Bits and Bytes - Syracuse Edition

Thoughts, observations and a few more items to keep an eye on during WVU's Thursday night ESPN tilt with Syracuse Game Scorecard
Series: SU 30-21
Thur 10/21, 7:30

Mountaineer Field
Record: 5-1
AP Rank: 14
Last Game: UConn
Returning Starters: 16
Defense: 8
Offense: 8
Click Morgantown forecast
Record: 3-3
AP Rank: NR
Last Game: FSU
Returning Starters: 10
Defense: 5
Offense: 4
Rosters/ Bios
Press Release
Season Stats
2004 Schedule
First Meeting: 1945
Last Meeting: 2003
Rosters/ Bios
Press Release
Season Stats
2004 Schedule


Walter Reyes is undoubtedly a great back, but West Virginia has had good success in holding down the Orange star. No team that has faced Reyes more than once has given up fewer rushing yards to the senior standout than WVU. In three games, Reyes has just 122 yards and no touchdowns against the Mountaineers. Reyes did manage to score once via the pass when he took a screen and weaved 67 yards to paydirt last year in WVU's 34-23 win.


Many of us have been waiting for the Mountaineer offense to click on all cylinders this season, or at least halt its parade of self-inflicted wounds. However, it's interesting to note that WVU leads the Big East in scoring with 34.8 points per game, and also tops the league in rushing yardage (260.3) and total offense (418.7). It makes you wonder what kind of numbers the Gold and Blue would be putting up if they weren't killing drives with penalties.


At one point in its history, West Virginia fell into the same trap that the Orange now appear to be snared in. The trap? Trying to find another quarterback with the skills of a Donovan McNabb or Major Harris.

After Harris left WVU, the Mountaineers spent several seasons trying to find and develop another player to run the offense that had been devised to take advantage of Major's skills. Of course, there aren't many players around like Major, so that effort often led to a sort of "square peg in a round hole" result. WVU recruited and signed a number of run/pass quarterbacks in the late 1980s and early 1990s, but the offense often suffered as WVU tried to duplicate the powerful attack of 1997 and 1998.

The Mountaineers eventually learned their lesson and stopped trying to force an offense on players that didn't fit it. Syracuse, however, doesn't appear to have absorbed that lesson yet.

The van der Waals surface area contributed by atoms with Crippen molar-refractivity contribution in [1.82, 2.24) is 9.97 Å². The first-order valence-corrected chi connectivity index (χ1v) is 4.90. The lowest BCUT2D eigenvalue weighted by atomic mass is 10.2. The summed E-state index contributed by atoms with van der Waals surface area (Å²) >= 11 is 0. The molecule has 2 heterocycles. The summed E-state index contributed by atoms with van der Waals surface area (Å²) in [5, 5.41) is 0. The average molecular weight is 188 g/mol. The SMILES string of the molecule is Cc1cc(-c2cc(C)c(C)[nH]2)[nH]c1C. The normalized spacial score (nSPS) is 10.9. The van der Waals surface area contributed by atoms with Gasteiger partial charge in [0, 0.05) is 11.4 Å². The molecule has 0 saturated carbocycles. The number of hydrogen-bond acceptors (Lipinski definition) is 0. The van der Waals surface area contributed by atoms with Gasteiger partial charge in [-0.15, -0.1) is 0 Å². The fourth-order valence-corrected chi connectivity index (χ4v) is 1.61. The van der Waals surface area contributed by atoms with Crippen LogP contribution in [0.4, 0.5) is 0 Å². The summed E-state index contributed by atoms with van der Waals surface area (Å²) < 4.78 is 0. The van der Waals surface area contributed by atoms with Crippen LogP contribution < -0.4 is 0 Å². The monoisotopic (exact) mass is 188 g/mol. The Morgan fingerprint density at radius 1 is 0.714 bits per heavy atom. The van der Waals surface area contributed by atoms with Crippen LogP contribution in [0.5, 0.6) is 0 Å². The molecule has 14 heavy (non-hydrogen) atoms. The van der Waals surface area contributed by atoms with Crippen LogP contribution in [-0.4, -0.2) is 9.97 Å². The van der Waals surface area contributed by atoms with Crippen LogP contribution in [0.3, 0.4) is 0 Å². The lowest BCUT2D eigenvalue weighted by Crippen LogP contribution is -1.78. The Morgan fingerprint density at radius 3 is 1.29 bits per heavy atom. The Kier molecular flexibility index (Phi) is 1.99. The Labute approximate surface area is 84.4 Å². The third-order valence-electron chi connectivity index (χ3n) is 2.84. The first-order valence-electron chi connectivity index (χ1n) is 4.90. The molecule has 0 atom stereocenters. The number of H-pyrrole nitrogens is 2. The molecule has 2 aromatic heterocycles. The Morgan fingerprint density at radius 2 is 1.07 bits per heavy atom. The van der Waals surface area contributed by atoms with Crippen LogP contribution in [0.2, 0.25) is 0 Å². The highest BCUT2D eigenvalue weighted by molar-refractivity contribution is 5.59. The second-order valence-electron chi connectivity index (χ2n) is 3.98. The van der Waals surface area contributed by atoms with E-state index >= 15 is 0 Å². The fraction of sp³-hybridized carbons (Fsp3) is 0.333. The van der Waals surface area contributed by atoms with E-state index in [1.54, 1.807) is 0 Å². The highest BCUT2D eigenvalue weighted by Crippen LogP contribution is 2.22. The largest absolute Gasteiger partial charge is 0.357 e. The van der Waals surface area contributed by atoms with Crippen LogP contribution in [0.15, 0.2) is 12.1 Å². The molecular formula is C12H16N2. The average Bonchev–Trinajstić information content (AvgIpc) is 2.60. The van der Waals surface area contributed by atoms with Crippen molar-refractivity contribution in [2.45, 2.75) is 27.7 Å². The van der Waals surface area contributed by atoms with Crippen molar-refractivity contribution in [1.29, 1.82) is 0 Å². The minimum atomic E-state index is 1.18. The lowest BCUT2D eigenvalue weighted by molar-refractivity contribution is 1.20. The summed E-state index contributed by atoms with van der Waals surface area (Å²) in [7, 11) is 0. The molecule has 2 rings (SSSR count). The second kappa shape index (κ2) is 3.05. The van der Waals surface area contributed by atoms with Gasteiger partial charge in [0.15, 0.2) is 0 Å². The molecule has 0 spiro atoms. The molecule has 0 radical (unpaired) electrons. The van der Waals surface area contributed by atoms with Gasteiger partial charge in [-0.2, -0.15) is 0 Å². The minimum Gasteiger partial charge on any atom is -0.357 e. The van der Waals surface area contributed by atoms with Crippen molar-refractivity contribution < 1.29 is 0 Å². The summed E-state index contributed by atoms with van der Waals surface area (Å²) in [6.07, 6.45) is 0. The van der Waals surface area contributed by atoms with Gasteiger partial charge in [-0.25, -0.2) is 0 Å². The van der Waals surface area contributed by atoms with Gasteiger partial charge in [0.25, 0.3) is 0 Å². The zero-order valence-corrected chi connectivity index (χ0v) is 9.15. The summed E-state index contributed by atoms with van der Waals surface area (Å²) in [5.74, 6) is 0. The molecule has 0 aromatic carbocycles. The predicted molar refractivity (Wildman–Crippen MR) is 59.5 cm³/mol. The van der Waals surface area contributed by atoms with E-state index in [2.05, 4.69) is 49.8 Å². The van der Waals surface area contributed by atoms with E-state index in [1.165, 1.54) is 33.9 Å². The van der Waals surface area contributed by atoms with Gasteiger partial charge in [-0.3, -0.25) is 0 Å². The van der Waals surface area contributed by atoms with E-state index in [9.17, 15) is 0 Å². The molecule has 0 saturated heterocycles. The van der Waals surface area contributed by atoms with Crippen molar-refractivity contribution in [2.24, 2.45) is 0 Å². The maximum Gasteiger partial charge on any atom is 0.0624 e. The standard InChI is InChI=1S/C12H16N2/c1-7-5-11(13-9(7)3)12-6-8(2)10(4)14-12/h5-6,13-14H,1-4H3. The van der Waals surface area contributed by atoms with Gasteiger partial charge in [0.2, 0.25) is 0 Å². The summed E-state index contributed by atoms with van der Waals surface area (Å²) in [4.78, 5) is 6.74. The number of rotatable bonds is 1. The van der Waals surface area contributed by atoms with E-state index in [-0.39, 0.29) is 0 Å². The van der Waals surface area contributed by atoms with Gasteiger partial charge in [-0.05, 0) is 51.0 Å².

The Orange had a great run of quarterbacks from Don McPherson to Marvin Graves to Donovan McNabb, but since then the Cuse attack has sputtered under the direction of QBs that didn't measure up to the talent level of those signalcallers. Despite that fact, the Orange haven't changed their offensive scheme much, even through the head coaching change from Dick MacPherson to Paul Pasqualoni.


Syracuse opponents have been successful on six of seven fourth down conversions this season. That might be a factor to keep in mind when the Mountaineers face a fourth down situation on the Orange side of the field, especially if the alternative is a lengthy field goal.


Despite playing in only two-thirds of his team's games to date, linebacker Syracuse linebacker Kellen Pruitt is still sixth on the team in tackles with a total of 30. Pruitt, who had knee surgery on October 1, is expected to miss the WVU game as well.

The junior was the best of a solid corps of Orange linebackers, and his absence has a big effect on the Cuse defense. Syracuse is giving up an uncharacteristic 4.6 yards per rush to its foes in 2004.


Following the UConn game, Ben Lynch admitted that his shoulder is "about 60%". Lynch had one of his signature moves in the game against the Huskies, bursting past his opponent with a quick move off the ball to bring Cornell Brockington down in the backfield, but those types of plays have been less frequent in 2004 due to the lingering effects of an injury to his right shoulder.

"I think I will get more of those as I get the strength back in my right arm," Lynch said. "I'm only at about 60% of my normal strength in the bench press. There weren't any tears that showed up in the MRI, but there is some pain and soreness. I just have to deal with the pain. It definitely affects me, because I don't have the pulling strength in my arm that I normally do. I've missed some tackles because of it."

Give Lynch, a hardworking performer with a great deal of toughness, a big chunk of credit for playing through such a handicap. Imagine what it's like trying to fend off 300-pound blockers, and then pull down ballcarriers, with what amounts to 1 ½ arms.


Quick, who's the career touchdown receptions leader at WVU? David Saunders? Danny Buggs? Reggie Rembert? All good guesses, but incorrect.

WVU's all-time best at taking passes to the house is Cedric Thomas, who scored 23 times via the air from 1976-1980. Chris Henry is currently fifth on that list with 17. Now, what are the odds that Henry will break that record? Consider that the talented Belle Chasse, La. native could leave West Virginia for the NFL after this season. Hmmmmm.

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